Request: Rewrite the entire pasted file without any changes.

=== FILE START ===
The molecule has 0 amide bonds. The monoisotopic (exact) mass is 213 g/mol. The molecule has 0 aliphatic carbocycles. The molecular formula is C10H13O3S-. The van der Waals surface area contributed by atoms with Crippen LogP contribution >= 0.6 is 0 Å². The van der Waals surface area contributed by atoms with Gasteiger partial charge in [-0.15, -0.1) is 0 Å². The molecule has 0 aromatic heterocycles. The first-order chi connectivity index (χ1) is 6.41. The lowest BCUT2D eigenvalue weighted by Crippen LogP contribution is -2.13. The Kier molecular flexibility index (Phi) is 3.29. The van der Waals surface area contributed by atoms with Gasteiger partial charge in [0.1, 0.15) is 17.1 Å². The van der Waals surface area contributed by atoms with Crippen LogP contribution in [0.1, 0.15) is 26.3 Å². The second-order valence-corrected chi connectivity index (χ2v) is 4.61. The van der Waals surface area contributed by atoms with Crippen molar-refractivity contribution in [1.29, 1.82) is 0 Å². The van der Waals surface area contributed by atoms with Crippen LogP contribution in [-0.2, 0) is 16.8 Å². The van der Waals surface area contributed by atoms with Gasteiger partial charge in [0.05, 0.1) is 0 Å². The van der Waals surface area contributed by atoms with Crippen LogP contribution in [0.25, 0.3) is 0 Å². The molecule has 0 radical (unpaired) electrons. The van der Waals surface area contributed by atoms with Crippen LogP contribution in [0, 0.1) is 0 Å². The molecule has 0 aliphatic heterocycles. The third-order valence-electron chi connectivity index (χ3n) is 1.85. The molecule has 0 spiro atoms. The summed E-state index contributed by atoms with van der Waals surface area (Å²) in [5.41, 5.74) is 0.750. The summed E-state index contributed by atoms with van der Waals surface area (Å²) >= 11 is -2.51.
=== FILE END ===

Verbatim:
The molecule has 0 amide bonds. The monoisotopic (exact) mass is 213 g/mol. The molecule has 0 aliphatic carbocycles. The molecular formula is C10H13O3S-. The van der Waals surface area contributed by atoms with Crippen LogP contribution >= 0.6 is 0 Å². The van der Waals surface area contributed by atoms with Gasteiger partial charge in [-0.15, -0.1) is 0 Å². The molecule has 0 aromatic heterocycles. The first-order chi connectivity index (χ1) is 6.41. The lowest BCUT2D eigenvalue weighted by Crippen LogP contribution is -2.13. The Kier molecular flexibility index (Phi) is 3.29. The van der Waals surface area contributed by atoms with Gasteiger partial charge in [0.1, 0.15) is 17.1 Å². The van der Waals surface area contributed by atoms with Crippen LogP contribution in [0.1, 0.15) is 26.3 Å². The second-order valence-corrected chi connectivity index (χ2v) is 4.61. The van der Waals surface area contributed by atoms with Crippen molar-refractivity contribution in [1.29, 1.82) is 0 Å². The van der Waals surface area contributed by atoms with Crippen LogP contribution in [-0.2, 0) is 16.8 Å². The van der Waals surface area contributed by atoms with Gasteiger partial charge in [0.05, 0.1) is 0 Å². The van der Waals surface area contributed by atoms with Crippen LogP contribution in [0.25, 0.3) is 0 Å². The molecule has 0 radical (unpaired) electrons. The van der Waals surface area contributed by atoms with Crippen LogP contribution in [0, 0.1) is 0 Å². The molecule has 0 aliphatic heterocycles. The third-order valence-electron chi connectivity index (χ3n) is 1.85. The molecule has 0 spiro atoms. The summed E-state index contributed by atoms with van der Waals surface area (Å²) in [5.41, 5.74) is 0.750. The summed E-state index contributed by atoms with van der Waals surface area (Å²) >= 11 is -2.51.